Blurring the boundary between open abdomen treatment and ventral hernia repair

Langenbecks Arch Surg. 2019 Jun;404(4):489-494. doi: 10.1007/s00423-019-01757-2. Epub 2019 Feb 7.

Abstract

Purpose: Therapeutic approaches for septic open abdomen treatment remain a major challenge with many uncertainties. The most convincing method is vacuum-assisted wound closure with mesh-mediated fascia traction with a protective plastic sheet placed on the viscera. As this plastic sheet and the mesh must be removed before final fascial closure, such a technique only allows temporary abdominal closure. This retrospective study analyzes the results of a modification of this technique allowing final abdominal closure using an anti-adhesive permeable polyvinylidene fluoride (PVDF) mesh.

Methods: The outcome of all consecutive patients with septic open abdomen treatment at one academic surgical department from January 2013 to June 2015 was retrospectively analyzed.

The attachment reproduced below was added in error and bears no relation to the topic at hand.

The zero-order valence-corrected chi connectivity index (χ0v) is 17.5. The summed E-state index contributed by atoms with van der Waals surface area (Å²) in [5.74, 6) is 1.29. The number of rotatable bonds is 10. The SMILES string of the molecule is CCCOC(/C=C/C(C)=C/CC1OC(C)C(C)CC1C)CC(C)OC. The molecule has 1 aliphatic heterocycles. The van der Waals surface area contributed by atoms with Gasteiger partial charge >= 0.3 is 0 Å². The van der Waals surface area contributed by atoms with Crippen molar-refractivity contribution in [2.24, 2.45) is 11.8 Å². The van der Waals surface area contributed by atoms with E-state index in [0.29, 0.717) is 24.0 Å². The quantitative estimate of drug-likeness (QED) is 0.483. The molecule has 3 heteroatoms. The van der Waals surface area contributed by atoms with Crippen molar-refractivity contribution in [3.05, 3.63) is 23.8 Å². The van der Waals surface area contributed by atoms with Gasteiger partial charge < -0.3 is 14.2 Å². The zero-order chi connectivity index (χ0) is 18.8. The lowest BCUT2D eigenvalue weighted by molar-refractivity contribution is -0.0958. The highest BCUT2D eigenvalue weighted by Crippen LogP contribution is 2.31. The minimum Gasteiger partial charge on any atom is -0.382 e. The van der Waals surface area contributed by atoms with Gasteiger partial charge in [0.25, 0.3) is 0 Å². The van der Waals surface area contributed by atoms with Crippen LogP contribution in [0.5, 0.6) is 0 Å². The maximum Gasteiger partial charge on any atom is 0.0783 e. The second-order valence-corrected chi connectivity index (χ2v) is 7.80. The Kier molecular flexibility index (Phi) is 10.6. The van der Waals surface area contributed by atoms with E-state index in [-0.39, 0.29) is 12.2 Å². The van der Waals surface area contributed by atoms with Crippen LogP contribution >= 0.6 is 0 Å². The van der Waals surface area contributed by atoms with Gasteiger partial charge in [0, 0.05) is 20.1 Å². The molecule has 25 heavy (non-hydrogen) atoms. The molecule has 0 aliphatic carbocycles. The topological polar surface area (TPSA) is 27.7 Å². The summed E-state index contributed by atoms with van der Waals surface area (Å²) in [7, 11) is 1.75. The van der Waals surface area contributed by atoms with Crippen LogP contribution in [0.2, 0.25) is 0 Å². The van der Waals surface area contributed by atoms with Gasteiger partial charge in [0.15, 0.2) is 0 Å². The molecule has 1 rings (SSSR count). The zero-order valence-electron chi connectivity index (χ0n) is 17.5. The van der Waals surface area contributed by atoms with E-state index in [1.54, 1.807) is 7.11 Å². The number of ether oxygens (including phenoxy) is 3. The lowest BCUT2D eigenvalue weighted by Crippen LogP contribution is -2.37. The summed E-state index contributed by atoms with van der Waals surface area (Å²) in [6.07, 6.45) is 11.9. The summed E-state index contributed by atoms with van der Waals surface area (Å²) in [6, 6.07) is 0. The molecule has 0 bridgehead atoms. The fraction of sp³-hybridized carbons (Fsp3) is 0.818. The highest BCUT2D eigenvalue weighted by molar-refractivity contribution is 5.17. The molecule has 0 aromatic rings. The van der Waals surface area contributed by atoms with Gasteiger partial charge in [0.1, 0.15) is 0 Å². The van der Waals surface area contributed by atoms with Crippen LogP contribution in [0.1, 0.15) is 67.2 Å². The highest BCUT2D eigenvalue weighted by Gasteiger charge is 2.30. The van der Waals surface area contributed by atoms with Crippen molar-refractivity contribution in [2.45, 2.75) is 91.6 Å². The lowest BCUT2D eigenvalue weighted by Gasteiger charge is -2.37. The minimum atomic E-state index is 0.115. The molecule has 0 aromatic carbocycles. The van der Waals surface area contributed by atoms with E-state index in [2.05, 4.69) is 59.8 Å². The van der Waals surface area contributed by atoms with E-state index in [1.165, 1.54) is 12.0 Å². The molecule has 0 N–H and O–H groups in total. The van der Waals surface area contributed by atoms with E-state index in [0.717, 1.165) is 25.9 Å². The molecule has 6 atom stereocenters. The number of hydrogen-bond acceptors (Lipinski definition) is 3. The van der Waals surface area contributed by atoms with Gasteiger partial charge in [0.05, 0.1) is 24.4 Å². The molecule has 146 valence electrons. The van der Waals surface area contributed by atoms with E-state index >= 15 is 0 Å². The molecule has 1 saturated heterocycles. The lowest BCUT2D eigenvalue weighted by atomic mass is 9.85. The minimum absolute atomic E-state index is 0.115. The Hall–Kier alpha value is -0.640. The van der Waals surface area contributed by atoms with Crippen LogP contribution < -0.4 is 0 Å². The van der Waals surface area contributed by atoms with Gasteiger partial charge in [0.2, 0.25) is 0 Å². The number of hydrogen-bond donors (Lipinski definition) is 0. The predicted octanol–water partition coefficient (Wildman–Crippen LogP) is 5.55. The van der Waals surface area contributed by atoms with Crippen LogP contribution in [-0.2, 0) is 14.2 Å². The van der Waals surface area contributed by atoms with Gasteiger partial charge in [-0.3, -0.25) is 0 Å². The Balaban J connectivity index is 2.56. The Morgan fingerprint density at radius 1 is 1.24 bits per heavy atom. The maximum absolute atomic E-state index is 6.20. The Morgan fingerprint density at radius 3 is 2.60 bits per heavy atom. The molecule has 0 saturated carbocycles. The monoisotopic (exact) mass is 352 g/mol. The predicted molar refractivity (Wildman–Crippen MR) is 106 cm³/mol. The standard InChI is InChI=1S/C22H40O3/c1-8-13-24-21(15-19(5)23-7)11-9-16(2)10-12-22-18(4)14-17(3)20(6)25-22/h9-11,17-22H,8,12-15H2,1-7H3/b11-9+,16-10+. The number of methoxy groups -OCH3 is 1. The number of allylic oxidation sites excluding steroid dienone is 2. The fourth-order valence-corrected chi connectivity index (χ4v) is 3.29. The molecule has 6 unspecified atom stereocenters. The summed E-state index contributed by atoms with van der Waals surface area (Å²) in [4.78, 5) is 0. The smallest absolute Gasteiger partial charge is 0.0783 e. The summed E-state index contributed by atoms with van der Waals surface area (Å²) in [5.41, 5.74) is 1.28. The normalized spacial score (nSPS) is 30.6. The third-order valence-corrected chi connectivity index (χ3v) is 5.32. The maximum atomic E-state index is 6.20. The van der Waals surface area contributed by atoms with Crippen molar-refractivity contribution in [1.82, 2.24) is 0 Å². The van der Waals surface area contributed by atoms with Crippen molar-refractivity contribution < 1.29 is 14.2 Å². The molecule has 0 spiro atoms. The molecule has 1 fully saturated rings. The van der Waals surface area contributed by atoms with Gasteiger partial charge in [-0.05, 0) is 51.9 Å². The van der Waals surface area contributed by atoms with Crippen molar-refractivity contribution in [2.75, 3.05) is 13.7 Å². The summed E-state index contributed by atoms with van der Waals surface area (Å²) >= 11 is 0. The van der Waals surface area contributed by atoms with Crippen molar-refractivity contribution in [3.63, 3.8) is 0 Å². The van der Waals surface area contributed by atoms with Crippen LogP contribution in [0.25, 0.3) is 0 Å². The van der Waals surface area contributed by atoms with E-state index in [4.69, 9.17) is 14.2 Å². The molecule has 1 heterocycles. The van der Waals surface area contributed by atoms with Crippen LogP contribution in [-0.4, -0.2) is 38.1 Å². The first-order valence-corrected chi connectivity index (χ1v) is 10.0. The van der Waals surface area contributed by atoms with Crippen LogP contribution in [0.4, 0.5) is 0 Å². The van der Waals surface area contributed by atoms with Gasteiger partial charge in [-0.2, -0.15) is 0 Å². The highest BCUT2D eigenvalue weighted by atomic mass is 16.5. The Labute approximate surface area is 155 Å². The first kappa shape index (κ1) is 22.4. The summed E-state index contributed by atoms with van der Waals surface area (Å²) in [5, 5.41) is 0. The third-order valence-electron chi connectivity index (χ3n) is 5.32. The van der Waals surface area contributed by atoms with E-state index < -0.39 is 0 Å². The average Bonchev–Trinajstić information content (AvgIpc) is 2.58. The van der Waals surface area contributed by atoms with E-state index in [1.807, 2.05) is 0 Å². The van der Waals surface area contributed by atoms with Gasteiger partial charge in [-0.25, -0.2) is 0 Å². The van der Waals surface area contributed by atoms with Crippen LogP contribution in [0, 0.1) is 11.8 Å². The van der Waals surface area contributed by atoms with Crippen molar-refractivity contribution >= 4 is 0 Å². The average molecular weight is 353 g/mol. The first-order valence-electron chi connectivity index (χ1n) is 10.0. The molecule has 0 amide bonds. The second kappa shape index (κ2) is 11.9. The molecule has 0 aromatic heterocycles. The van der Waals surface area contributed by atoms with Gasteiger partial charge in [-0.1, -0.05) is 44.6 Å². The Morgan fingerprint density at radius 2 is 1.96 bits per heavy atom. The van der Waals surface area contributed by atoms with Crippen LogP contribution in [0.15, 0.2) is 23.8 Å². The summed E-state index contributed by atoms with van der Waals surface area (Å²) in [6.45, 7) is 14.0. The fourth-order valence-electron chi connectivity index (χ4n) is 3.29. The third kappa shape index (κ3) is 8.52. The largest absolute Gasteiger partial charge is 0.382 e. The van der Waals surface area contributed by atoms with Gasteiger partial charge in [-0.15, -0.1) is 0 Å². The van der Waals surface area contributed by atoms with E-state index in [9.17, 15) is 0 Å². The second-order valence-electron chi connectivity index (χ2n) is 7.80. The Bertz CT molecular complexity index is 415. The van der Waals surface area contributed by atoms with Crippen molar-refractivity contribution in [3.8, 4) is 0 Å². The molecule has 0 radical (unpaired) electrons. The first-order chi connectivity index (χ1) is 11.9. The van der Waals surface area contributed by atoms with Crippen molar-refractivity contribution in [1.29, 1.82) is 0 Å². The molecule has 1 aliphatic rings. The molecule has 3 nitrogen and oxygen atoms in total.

Results: Retrospectively, 57 severely ill consecutive patients with septic open abdomen treatment with a 30-day mortality of 26% and a 2-year mortality of 51% were included in the study. In 26 patients, no mesh was implanted; in 31 patients, mesh implantation was done at median third-look laparotomy, median 5 days postoperative. Re-laparotomies after mesh implantation (median n = 2) revealed anastomotic leakage in 16% but no new bowel fistula. In 40% of those patients who had mesh implantation, fascia closure was not achieved and the mesh was left in place in a bridging position avoiding planned ventral hernia.

Conclusion: The application of an anti-adhesive PVDF mesh for fascia traction in vacuum-assisted wound closure of septic open abdomen is novel, versatile, and seems to be safe. It offers the highly relevant possibility for provisional and final abdominal closure.

Keywords: Abdominal sepsis; Bridging mesh; Mesh-mediated fascia traction; Open abdomen treatment; Vacuum-assisted wound closure.

MeSH terms

  • Adult
  • Aged
  • Aged, 80 and over
  • Female
  • Hernia, Ventral / mortality
  • Hernia, Ventral / surgery*
  • Herniorrhaphy / methods*
  • Humans
  • Male
  • Middle Aged
  • Negative-Pressure Wound Therapy*
  • Open Abdomen Techniques*
  • Polyvinyls
  • Reoperation / statistics & numerical data
  • Retrospective Studies
  • Surgical Mesh
  • Surgical Wound Infection / mortality
  • Surgical Wound Infection / therapy*
  • Suture Techniques

Substances

  • Polyvinyls
  • polyvinylidene fluoride